As they got on Alp d’huez Armstrong moved up to join Ullrich before attaching him. After creating a gap of about 20 meters he turned and starred back at Ullrich in a look that has been interpreted as a challenge.
Armstrong always denied this saying that he was trying to locate a team mate.
I remember watching it on live TV at the time which was repeatedly played.
I thought ‘the look’ was a fantastic piece of gladiatorial drama from the uncompromising Texan.

As I got closer to Frank Schleck my fellow Mules who were by now further up the road looked back at me too.
I smiled. It was the look that Armstrong was trying to portray, an authentically sympathetic one. 

As I drew level with Pierre Rolland on hairpin 16 the gradient only had one digit to concern me and I was able to move up a gear.
My head was drawn away from the the road in front of me and my grip on my bars loosened as I was able to adopt a more comfortable upright position.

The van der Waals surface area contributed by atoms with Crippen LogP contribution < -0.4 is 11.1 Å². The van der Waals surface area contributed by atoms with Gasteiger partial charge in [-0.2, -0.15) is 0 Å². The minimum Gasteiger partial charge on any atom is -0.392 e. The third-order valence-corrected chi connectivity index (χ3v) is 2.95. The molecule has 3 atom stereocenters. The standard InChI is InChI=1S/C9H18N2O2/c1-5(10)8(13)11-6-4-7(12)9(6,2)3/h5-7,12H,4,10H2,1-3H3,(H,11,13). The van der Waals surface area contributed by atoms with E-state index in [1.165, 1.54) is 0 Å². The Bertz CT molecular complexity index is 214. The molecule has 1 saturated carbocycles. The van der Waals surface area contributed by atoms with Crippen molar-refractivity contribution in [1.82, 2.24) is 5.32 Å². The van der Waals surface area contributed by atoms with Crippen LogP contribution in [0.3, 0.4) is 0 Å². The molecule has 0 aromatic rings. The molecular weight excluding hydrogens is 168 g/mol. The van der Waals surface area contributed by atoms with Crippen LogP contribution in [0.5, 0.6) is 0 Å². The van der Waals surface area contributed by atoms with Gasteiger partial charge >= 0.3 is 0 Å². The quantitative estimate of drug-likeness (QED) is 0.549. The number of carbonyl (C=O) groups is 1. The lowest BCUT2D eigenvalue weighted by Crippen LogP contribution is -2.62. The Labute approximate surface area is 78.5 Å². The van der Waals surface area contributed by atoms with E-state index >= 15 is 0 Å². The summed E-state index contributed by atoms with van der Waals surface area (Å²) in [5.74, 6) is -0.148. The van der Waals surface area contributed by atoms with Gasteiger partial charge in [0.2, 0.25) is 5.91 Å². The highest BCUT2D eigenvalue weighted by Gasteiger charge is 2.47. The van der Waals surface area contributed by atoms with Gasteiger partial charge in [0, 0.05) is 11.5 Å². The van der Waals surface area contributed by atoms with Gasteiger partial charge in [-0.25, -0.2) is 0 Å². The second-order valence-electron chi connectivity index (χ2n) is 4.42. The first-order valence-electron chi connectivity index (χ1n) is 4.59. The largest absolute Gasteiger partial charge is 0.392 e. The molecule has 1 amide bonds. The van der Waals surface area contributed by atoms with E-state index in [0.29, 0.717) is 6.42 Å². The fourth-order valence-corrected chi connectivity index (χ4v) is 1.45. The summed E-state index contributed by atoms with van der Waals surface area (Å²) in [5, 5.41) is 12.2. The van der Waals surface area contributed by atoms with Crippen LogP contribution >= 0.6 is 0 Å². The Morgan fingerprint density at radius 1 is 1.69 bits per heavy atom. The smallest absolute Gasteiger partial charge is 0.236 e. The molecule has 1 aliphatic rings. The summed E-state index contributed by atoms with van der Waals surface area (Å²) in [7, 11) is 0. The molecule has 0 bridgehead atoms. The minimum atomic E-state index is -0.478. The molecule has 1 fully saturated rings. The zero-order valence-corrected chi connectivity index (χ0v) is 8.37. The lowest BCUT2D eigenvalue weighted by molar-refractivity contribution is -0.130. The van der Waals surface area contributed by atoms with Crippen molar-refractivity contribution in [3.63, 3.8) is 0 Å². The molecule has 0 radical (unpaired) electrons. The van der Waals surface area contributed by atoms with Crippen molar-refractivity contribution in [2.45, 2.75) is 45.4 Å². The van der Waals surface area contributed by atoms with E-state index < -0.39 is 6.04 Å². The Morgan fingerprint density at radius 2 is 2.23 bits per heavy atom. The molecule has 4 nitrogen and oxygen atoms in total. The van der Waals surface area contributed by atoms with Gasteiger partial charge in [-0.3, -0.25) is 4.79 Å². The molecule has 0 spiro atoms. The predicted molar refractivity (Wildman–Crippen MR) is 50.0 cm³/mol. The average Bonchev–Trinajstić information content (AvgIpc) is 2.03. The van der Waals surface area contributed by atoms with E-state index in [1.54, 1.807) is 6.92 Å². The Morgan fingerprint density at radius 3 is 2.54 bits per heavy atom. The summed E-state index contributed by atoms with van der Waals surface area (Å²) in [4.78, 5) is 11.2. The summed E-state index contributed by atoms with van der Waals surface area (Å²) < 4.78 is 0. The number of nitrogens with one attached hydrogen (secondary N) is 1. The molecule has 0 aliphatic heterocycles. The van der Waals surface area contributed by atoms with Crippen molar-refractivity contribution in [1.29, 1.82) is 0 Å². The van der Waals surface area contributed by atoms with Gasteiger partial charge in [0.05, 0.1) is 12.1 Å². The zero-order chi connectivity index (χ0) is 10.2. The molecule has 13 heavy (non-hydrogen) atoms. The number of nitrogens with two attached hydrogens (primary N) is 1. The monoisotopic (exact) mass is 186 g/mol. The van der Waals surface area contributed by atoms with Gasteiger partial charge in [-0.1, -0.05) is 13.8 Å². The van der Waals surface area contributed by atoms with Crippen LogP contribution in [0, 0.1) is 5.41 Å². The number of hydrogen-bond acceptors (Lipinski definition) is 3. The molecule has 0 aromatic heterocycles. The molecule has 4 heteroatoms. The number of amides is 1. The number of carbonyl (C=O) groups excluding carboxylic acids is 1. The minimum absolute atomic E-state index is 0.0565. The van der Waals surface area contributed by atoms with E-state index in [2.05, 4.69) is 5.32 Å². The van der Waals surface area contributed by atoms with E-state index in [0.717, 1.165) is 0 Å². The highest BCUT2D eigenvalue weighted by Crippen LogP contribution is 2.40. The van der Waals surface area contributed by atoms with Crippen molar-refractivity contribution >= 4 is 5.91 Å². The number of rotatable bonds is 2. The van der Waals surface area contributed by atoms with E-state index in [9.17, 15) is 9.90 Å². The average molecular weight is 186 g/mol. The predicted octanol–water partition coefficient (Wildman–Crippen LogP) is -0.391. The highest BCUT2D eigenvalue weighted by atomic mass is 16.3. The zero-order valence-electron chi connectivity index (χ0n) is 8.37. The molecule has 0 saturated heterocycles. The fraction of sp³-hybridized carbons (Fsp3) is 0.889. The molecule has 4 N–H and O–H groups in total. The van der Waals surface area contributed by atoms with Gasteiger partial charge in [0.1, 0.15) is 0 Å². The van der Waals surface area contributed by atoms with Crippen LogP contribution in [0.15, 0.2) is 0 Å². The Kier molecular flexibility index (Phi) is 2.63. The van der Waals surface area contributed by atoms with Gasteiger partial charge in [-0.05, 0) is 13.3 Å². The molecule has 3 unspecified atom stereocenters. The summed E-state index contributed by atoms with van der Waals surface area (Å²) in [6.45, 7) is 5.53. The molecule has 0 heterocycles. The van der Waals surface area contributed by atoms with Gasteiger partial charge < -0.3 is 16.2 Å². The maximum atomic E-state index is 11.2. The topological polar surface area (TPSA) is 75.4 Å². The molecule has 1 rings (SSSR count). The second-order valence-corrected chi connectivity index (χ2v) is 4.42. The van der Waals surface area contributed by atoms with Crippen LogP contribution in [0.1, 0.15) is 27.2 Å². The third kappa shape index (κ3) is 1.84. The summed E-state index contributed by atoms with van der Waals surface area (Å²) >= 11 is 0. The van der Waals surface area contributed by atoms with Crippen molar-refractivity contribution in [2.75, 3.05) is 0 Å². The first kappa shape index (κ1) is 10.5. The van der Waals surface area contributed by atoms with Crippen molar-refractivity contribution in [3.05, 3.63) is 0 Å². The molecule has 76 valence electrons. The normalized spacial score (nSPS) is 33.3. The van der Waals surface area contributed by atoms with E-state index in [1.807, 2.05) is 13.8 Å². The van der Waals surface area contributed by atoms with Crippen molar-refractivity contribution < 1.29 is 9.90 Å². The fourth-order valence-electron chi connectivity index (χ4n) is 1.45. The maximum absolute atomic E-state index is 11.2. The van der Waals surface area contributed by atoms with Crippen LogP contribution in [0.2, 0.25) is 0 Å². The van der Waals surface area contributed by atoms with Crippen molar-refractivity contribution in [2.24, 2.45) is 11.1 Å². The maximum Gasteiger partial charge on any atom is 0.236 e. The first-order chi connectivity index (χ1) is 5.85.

What struck me most of all was the elevation gain in such a short period of time. The switch backs had propelled me up the cliff face and Bourg d’Oisans now looked like a model village over a thousand feet below me.

The switchbacks continued with a symmetrical regularity where I observed and passed Sastre, Winnen, Hinault and Bugno.
After the switchback 7, I passed  the famous Notre Damme des Neiges church at Dutch Corner. I could clearly hear my own heartbeat and the sound of an Alpine spring. 
The Air was pure and the road clear.

I needed no reminder that all things change at this location on Tour day.
Resident Dutch priest Jaap Reuton rang the church bells when Joop Zoetemelk won in the1960s.

In more recent times the vestry is turned into a bar and you can find ashtrays in the Nave.
A resident DJ attempts to raise the dead by pumping out cheesy pop songs and dance music next to the graveyard.

On this day the only sign of the flatlands was the orange paint and the names of Dutch riders filling the blank tarmac canvas.

Alpe d’huez often joked as the highest climb in Holland because 8 of the first 14 winners were from this land.